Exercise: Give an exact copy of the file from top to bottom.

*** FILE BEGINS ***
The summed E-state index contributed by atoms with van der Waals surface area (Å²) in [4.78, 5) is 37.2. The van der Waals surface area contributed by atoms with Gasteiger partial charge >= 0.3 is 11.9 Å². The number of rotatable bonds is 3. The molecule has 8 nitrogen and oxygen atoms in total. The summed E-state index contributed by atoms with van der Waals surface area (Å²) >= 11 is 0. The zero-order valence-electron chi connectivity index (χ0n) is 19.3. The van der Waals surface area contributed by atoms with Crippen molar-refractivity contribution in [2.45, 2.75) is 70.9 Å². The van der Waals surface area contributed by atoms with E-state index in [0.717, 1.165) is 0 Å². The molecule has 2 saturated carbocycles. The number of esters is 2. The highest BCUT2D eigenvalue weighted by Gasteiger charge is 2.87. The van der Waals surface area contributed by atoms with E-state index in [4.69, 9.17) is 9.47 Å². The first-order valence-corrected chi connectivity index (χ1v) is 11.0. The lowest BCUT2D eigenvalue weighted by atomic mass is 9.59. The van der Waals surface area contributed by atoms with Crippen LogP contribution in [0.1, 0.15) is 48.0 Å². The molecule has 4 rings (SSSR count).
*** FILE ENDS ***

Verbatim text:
The summed E-state index contributed by atoms with van der Waals surface area (Å²) in [4.78, 5) is 37.2. The van der Waals surface area contributed by atoms with Gasteiger partial charge >= 0.3 is 11.9 Å². The number of rotatable bonds is 3. The molecule has 8 nitrogen and oxygen atoms in total. The summed E-state index contributed by atoms with van der Waals surface area (Å²) >= 11 is 0. The zero-order valence-electron chi connectivity index (χ0n) is 19.3. The van der Waals surface area contributed by atoms with Crippen molar-refractivity contribution in [2.45, 2.75) is 70.9 Å². The van der Waals surface area contributed by atoms with E-state index in [0.717, 1.165) is 0 Å². The molecule has 2 saturated carbocycles. The number of esters is 2. The highest BCUT2D eigenvalue weighted by Gasteiger charge is 2.87. The van der Waals surface area contributed by atoms with E-state index in [4.69, 9.17) is 9.47 Å². The first-order valence-corrected chi connectivity index (χ1v) is 11.0. The lowest BCUT2D eigenvalue weighted by atomic mass is 9.59. The van der Waals surface area contributed by atoms with Crippen LogP contribution in [0.1, 0.15) is 48.0 Å². The molecule has 4 rings (SSSR count).